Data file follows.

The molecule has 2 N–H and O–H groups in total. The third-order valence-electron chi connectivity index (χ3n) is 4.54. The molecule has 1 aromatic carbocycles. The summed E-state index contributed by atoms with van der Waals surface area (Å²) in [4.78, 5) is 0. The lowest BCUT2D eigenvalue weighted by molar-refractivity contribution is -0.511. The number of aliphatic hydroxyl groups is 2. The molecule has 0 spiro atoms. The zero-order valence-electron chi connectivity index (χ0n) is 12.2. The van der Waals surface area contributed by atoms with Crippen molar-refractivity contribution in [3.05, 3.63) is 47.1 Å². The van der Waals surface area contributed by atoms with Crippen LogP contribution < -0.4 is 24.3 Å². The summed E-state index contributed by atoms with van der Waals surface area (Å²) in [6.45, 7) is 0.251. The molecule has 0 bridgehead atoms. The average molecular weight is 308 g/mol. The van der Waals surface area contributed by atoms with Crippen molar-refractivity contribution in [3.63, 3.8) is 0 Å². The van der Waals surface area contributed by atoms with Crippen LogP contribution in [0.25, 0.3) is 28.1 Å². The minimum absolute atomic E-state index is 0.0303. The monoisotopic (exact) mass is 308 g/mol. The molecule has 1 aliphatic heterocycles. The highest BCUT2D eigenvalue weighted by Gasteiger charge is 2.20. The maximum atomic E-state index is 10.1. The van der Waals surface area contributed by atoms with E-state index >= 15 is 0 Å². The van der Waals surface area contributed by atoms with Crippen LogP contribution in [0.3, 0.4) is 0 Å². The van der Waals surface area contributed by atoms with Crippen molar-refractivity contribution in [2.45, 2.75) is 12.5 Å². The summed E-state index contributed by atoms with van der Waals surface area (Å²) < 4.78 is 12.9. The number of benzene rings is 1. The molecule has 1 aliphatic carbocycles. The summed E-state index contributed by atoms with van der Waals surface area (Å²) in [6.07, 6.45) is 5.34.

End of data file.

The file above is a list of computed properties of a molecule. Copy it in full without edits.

The molecule has 2 N–H and O–H groups in total. The third-order valence-electron chi connectivity index (χ3n) is 4.54. The molecule has 1 aromatic carbocycles. The summed E-state index contributed by atoms with van der Waals surface area (Å²) in [4.78, 5) is 0. The lowest BCUT2D eigenvalue weighted by molar-refractivity contribution is -0.511. The number of aliphatic hydroxyl groups is 2. The molecule has 0 spiro atoms. The zero-order valence-electron chi connectivity index (χ0n) is 12.2. The van der Waals surface area contributed by atoms with Crippen molar-refractivity contribution in [3.05, 3.63) is 47.1 Å². The van der Waals surface area contributed by atoms with Crippen LogP contribution < -0.4 is 24.3 Å². The summed E-state index contributed by atoms with van der Waals surface area (Å²) in [6.45, 7) is 0.251. The molecule has 0 bridgehead atoms. The average molecular weight is 308 g/mol. The van der Waals surface area contributed by atoms with Crippen molar-refractivity contribution in [3.63, 3.8) is 0 Å². The van der Waals surface area contributed by atoms with Crippen LogP contribution in [0.25, 0.3) is 28.1 Å². The minimum absolute atomic E-state index is 0.0303. The monoisotopic (exact) mass is 308 g/mol. The molecule has 1 aliphatic heterocycles. The highest BCUT2D eigenvalue weighted by Gasteiger charge is 2.20. The maximum atomic E-state index is 10.1. The van der Waals surface area contributed by atoms with E-state index >= 15 is 0 Å². The van der Waals surface area contributed by atoms with Crippen LogP contribution in [0.3, 0.4) is 0 Å². The van der Waals surface area contributed by atoms with Crippen molar-refractivity contribution in [2.45, 2.75) is 12.5 Å². The summed E-state index contributed by atoms with van der Waals surface area (Å²) < 4.78 is 12.9. The number of benzene rings is 1. The molecule has 1 aliphatic carbocycles. The summed E-state index contributed by atoms with van der Waals surface area (Å²) in [6.07, 6.45) is 5.34.